Text: Alec Coiro
All Images Courtesy of Tennis Elbow
The intelligence and insight of Emma Kohlmann’s ideas about the materiality of her work is matched by the deftness of her execution. Basically she has it all covered as is the real deal.
In terms of the materials, she is using sumi ink (most often used in calligraphy) and watercolors. In a kind of spiritual surrender, she recognizes that the watercolor will smudge and swirl her ink; she allows it to happen; and then she masters the effect. The result is a milky texturing that is so well realized that it almost jumps off of the paper. While the combining of the ink with the watercolors is what first catches you, when you look closer (and you might not catch this if you don’t see them in person), you see that the edges where the watercolor meets the white field of of the paper are so careful and sharp that they could have been created with a very fine pen. These fine lines juxtaposed with the flowing, spreading ink, showing Kohlmann’s range of sheer skill as she imposes a very clearly defined order on the playfulness within the painting.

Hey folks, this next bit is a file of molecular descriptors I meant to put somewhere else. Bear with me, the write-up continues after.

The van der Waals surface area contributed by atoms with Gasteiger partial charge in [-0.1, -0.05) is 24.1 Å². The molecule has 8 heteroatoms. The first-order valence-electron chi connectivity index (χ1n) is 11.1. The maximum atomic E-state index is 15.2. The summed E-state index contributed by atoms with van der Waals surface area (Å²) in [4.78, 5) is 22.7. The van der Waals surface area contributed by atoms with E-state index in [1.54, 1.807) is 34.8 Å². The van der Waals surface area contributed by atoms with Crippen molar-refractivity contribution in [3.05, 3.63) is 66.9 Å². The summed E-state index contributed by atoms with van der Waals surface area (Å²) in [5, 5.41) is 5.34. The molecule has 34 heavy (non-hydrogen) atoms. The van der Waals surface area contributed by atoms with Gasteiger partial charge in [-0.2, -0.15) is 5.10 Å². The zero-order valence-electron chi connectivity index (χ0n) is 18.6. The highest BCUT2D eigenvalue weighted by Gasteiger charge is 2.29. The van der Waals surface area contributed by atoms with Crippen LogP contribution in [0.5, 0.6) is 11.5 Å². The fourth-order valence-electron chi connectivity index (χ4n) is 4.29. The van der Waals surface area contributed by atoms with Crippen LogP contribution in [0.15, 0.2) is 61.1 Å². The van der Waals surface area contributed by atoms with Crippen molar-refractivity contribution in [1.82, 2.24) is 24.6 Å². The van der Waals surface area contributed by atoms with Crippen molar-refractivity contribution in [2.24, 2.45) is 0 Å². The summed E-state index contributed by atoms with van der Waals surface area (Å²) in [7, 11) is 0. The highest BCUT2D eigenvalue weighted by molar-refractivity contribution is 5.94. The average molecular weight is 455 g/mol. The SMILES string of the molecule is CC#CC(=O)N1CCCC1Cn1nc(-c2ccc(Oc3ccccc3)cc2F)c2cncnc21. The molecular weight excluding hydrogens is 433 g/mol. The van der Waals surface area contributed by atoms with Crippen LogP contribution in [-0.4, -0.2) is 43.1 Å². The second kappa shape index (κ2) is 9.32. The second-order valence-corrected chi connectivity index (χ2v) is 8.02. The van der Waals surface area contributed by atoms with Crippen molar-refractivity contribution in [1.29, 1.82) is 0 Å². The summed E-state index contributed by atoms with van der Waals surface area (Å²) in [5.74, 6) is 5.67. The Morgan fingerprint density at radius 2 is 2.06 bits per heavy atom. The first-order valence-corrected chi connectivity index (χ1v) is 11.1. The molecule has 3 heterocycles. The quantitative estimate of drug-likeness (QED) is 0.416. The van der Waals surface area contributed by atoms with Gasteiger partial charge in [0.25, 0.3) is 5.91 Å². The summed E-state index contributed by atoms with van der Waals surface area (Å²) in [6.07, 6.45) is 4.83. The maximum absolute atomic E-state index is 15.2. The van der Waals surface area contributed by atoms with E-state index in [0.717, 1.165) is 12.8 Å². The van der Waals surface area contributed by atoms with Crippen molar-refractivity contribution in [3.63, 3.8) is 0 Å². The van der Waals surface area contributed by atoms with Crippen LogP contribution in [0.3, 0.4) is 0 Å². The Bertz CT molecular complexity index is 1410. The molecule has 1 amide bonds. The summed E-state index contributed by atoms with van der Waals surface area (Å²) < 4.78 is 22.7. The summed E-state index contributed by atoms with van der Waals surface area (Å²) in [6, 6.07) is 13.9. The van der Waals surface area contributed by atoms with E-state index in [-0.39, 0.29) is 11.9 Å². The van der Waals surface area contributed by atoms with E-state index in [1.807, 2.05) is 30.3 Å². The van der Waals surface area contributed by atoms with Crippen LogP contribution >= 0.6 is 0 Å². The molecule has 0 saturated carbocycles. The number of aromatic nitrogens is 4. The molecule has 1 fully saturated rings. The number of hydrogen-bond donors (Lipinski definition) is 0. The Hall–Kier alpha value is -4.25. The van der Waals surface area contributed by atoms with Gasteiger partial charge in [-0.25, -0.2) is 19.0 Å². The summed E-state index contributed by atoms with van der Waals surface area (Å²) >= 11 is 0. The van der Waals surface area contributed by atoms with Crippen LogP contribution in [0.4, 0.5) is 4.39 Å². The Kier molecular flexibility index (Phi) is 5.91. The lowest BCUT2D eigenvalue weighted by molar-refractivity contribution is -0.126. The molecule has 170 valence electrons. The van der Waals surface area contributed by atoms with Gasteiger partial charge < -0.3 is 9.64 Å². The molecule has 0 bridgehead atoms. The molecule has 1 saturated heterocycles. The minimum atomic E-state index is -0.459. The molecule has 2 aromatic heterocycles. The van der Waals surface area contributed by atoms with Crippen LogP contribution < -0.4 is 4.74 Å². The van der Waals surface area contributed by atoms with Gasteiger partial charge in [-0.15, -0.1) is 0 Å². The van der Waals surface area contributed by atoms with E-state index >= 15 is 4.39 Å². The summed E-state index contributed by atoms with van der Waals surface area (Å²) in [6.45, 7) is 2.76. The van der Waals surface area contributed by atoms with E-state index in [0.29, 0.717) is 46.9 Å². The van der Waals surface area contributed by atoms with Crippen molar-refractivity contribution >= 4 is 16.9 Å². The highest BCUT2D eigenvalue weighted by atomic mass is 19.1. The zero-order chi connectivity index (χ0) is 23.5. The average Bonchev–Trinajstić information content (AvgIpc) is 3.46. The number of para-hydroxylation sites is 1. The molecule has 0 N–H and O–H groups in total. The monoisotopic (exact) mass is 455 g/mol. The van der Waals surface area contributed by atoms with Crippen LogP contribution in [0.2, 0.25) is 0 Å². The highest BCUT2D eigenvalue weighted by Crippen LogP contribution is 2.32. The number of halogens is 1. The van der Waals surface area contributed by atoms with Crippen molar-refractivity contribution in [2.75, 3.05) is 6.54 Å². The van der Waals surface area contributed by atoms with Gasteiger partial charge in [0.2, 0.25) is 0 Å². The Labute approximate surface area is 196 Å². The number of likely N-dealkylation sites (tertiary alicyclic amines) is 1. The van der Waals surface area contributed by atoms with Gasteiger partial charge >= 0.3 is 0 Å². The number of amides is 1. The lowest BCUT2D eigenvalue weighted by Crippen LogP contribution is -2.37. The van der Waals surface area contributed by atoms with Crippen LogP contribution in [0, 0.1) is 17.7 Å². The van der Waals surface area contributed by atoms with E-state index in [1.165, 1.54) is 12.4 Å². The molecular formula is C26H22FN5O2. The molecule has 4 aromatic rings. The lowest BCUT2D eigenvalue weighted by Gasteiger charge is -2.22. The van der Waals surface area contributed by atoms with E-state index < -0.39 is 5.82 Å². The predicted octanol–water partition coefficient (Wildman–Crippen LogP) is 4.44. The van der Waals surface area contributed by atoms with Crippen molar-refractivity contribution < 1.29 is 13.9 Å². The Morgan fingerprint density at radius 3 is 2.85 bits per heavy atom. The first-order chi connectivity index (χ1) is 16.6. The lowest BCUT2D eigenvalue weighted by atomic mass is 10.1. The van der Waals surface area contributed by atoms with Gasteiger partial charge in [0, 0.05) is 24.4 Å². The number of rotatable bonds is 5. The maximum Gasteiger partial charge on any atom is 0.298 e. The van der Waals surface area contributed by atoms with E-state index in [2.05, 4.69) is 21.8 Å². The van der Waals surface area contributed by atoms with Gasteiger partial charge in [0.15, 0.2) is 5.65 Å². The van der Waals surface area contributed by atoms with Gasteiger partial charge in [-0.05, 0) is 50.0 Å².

While remarkably skillful, Kohlmann is not interested in applying this skill to representation (at least not in this show). Her work draws on medieval and classical art, and the shapes she creates with her fine lines immediately recall that Grecian urn style that Keats loved so well. The two-dimensional human figures and the animals with human faces invoke the European medieval artists peculiar (from our modern perspective) understanding of the human figure. Modern ideas about perspective are, perhaps, a relic of a lost modernity. It’s possible that three dimensionality is now the realm of 3D technology, and painting is in the process of rediscovering old forms created with new techniques pioneered by artists like Kohlmann. This occurred to me while looking at Kohlmann’s work, not because the work suggested it, but because the work is extremely stimulating. There is a painting of what look likes algae that perfectly made use of Kohlmann’s technique. The underwaterness of the subject matter was brought to life by the watercolors and the texture created by the ink was so compelling I was tempted to swim down and touch it.